12:00pm. Lunch time and probably grand rounds once a week or may be lunch time meeting in your office with your medical director (once in a while).

1:00pm. You can start rounding again.

Come back to your office whenever you are done. During the course of the day, depending on where you work, you may get one or two admissions if the admitting shift hospitalist is overwhelmed with admissions from ER.

Talk to the consultants whenever you need to, especially if your patient is sick. Ask for their cell phone numbers when you meet them in person. These cell numbers are of tremendous help later, you will realize why. Your life will get lot better if you have cell numbers of almost every specialist. If you are new, ask experienced hospitalists for these cell numbers when you need to talk to a specialist. They usually have them.

Call family members of elderly and sick patients. This is very important for various purposes like reducing their anxiety, HCAHPS scores, minimize medico-legal issues and improving patient care by getting more information from the family.

You may have family meetings with families of sick patients who are not doing well a few times a week.

Some days you may be very busy and some other days it may go smoothly. Try to relax for a few minutes every couple of hours as the shifts are 12hrs long. Some hospitals allow you to leave home once you are done with your work and some do not.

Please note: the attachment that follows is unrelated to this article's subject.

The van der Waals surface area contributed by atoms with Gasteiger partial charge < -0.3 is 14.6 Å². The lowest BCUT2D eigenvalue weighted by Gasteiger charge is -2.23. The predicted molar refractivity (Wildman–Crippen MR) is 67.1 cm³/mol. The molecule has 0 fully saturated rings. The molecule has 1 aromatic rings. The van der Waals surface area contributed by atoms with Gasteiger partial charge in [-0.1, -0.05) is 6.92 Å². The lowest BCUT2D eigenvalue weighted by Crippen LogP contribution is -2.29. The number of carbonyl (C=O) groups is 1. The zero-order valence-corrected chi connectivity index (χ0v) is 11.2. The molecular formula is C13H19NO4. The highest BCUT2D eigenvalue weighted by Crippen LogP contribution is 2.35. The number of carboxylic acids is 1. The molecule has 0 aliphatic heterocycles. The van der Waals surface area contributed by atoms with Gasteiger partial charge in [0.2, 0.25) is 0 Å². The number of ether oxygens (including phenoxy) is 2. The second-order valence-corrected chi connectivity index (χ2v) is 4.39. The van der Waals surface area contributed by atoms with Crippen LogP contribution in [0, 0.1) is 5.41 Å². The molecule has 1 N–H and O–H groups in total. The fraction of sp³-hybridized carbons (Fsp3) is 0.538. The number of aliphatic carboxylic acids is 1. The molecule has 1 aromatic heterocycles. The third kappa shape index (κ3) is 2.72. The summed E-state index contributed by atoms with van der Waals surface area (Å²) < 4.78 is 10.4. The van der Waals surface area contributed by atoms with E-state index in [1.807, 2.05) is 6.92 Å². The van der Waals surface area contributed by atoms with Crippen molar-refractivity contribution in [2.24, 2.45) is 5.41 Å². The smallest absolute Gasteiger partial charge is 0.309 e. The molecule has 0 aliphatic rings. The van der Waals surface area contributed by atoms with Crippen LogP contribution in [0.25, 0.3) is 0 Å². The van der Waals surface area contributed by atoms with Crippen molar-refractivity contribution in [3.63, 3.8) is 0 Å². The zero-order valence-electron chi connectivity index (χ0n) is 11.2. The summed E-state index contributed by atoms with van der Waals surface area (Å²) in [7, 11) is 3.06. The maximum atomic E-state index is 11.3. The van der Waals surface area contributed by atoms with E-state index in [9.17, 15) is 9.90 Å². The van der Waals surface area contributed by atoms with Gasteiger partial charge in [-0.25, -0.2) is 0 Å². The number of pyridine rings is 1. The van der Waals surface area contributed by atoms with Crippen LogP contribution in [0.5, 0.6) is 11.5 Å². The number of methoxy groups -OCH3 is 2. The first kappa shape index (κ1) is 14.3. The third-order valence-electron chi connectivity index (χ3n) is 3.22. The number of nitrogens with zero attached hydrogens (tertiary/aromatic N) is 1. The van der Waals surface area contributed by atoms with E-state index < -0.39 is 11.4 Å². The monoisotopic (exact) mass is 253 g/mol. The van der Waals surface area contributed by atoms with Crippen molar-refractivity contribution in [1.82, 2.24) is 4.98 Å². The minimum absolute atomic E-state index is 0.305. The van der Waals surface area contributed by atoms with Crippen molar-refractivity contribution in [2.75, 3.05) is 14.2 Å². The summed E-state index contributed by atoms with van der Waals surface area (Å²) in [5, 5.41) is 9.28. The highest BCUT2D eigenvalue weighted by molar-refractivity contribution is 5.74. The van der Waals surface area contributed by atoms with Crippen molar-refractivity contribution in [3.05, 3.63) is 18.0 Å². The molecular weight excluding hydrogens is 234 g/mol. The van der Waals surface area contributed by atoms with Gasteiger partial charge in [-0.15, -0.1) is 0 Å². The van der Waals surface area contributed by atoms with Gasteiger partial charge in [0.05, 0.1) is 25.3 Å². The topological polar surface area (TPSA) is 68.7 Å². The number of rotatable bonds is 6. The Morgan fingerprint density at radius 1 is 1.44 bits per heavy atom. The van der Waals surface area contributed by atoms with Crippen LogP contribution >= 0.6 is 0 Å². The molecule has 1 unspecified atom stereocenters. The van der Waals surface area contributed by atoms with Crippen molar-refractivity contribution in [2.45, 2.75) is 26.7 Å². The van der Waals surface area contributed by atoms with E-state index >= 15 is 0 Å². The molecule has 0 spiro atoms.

Things to remember before leaving for the day: 

1. Did you do all the discharge summaries for the day? It takes more time to do later.

2. Did you order Coumadin on the patient you needed to? Did you order AM labs for the next day?

3. Is any patient so sick that you need to sign out to night team?

4. Did you bill for all your patients that you saw today?

5. Did you collect your cell phone and ID badge from your coat to take home? You will be surprised that you may forget those many times.

Do not be in a rush to go home as it increases anxiety and you may forget something that needs to be done on a patient. I like diluting my work by pacing well so that I am not too stressed.

Try to live in close proximity to the hospital so that over a period of years you save enormous amount of time.

Sleep at least 7-8 hrs a night during the week you are working. The better the sleep at night is, the easier the work would be the next day.

Do not feel shy to ask for help from other hospitalists. Even the most experienced hospitalists ask for other’s help regularly. No one judges you for asking for help.

Plan for the next day possible or actual discharges by finishing discharge medication reconciliation and discharge instructions if you have free time in the later part of the day.

Hospitalist work is a marathon, not a sprint. Enjoy it with a nice pace.

Always, learn the culture of the facility first when you start newly. Listen to those who have been working there for years.

Be humble and nice to nurses, PT, OT, RT, consultants and everybody you meet in the hospital. Do not focus on complaining but focus on finding solutions. Keep calm.

Good luck.